Sierra Oncology, Inc. (NASDAQ:SRRA) shareholders should be happy to see the share price up 18% in the last quarter. But that is meagre solace in the face of the shocking decline over three years. To wit, the share price sky-dived 72% in that time. So it sure is nice to see a big of an improvement. But the more important question is whether the underlying business can justify a higher price still.
Sierra Oncology didn't have any revenue in the last year, so it's fair to say it doesn't yet have a proven product (or at least not one people are paying for). We can't help wondering why it's publicly listed so early in its journey. Are venture capitalists not interested? As a result, we think it's unlikely shareholders are paying much attention to current revenue, but rather speculating on growth in the years to come. For example, they may be hoping that Sierra Oncology comes up with a great new treatment, before it runs out of money.
As a general rule, if a company doesn't have much revenue, and it loses money, then it is a high risk investment. There is almost always a chance they will need to raise more capital, and their progress - and share price - will dictate how dilutive that is to current holders. While some such companies go on to make revenue, profits, and generate value, others get hyped up by hopeful naifs before eventually going bankrupt. Some Sierra Oncology investors have already had a taste of the bitterness stocks like this can leave in the mouth.
Sierra Oncology had net cash of US$91m when it last reported (December 2018). That's not too bad but management may have to think about raising capital or taking on debt, unless the company is close to breaking even. We'd venture that shareholders are concerned about the need for more capital, because the share price has dropped 34% per year, over 3 years. The image below shows how Sierra Oncology's balance sheet has changed over time; if you want to see the precise values, simply click on the image.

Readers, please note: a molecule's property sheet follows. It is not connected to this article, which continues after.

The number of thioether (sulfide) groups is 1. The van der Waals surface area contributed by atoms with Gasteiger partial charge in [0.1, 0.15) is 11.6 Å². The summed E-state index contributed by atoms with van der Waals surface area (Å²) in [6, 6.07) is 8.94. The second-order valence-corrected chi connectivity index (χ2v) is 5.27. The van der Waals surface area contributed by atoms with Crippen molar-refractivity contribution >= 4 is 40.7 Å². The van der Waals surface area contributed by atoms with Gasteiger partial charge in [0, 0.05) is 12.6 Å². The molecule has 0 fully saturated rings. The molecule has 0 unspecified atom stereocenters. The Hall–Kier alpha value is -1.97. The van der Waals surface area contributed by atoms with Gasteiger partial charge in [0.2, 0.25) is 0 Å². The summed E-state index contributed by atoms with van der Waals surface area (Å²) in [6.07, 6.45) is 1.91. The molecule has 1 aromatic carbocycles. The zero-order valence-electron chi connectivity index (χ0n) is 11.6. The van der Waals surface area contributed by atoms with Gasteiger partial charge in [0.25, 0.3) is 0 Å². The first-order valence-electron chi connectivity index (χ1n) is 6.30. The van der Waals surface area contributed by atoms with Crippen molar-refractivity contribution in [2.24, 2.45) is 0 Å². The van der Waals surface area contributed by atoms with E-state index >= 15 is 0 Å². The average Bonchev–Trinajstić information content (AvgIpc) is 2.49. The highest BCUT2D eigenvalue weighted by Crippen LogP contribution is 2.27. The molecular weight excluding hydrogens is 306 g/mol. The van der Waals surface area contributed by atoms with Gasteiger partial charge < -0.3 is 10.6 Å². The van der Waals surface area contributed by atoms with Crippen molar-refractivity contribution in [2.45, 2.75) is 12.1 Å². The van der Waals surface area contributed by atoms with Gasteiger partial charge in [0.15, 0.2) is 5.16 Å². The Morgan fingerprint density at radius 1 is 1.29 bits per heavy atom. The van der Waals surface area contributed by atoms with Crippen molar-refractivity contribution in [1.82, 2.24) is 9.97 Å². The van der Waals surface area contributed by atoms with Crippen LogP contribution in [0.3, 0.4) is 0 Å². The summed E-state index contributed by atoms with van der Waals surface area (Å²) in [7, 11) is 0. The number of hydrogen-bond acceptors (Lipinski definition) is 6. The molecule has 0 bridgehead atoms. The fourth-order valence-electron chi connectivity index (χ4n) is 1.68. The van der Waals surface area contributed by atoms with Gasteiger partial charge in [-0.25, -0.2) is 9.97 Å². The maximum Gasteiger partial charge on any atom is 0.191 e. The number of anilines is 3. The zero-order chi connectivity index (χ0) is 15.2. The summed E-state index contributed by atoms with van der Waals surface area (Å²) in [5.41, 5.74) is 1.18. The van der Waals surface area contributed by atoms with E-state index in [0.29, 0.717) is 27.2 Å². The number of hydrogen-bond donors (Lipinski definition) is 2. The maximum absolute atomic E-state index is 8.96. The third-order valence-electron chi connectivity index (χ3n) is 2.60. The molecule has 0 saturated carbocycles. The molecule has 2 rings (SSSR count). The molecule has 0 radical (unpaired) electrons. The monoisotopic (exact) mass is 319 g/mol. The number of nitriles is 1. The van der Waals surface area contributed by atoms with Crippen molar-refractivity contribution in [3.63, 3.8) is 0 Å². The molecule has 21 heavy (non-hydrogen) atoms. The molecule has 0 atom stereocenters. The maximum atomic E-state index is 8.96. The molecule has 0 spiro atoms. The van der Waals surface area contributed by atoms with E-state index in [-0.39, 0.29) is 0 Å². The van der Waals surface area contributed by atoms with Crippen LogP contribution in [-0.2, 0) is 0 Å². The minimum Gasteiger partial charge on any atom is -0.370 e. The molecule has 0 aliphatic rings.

In reality it's hard to have much certainty when valuing a business that has neither revenue or profit. Would it bother you if insiders were selling the stock? I'd like that just about as much as I like to drink milk and fruit juice mixed together. It only takes a moment for you to check whether we have identified any insider sales recently.
A Different Perspective
Sierra Oncology shareholders are down 21% for the year, but the broader market is up 10%. Of course the long term matters more than the short term, and even great stocks will sometimes have a poor year. Unfortunately, the longer term story isn't pretty, with investment losses running at 34% per year over three years. We would want clear information suggesting the company will grow, before taking the view that the share price will stabilize. Investors who like to make money usually check up on insider purchases, such as the price paid, and total amount bought. You can find out about the insider purchases of Sierra Oncology by clicking this link.
There are plenty of other companies that have insiders buying up shares. You probably do not want to miss this free list of growing companies that insiders are buying.
Please note, the market returns quoted in this article reflect the market weighted average returns of stocks that currently trade on US exchanges.
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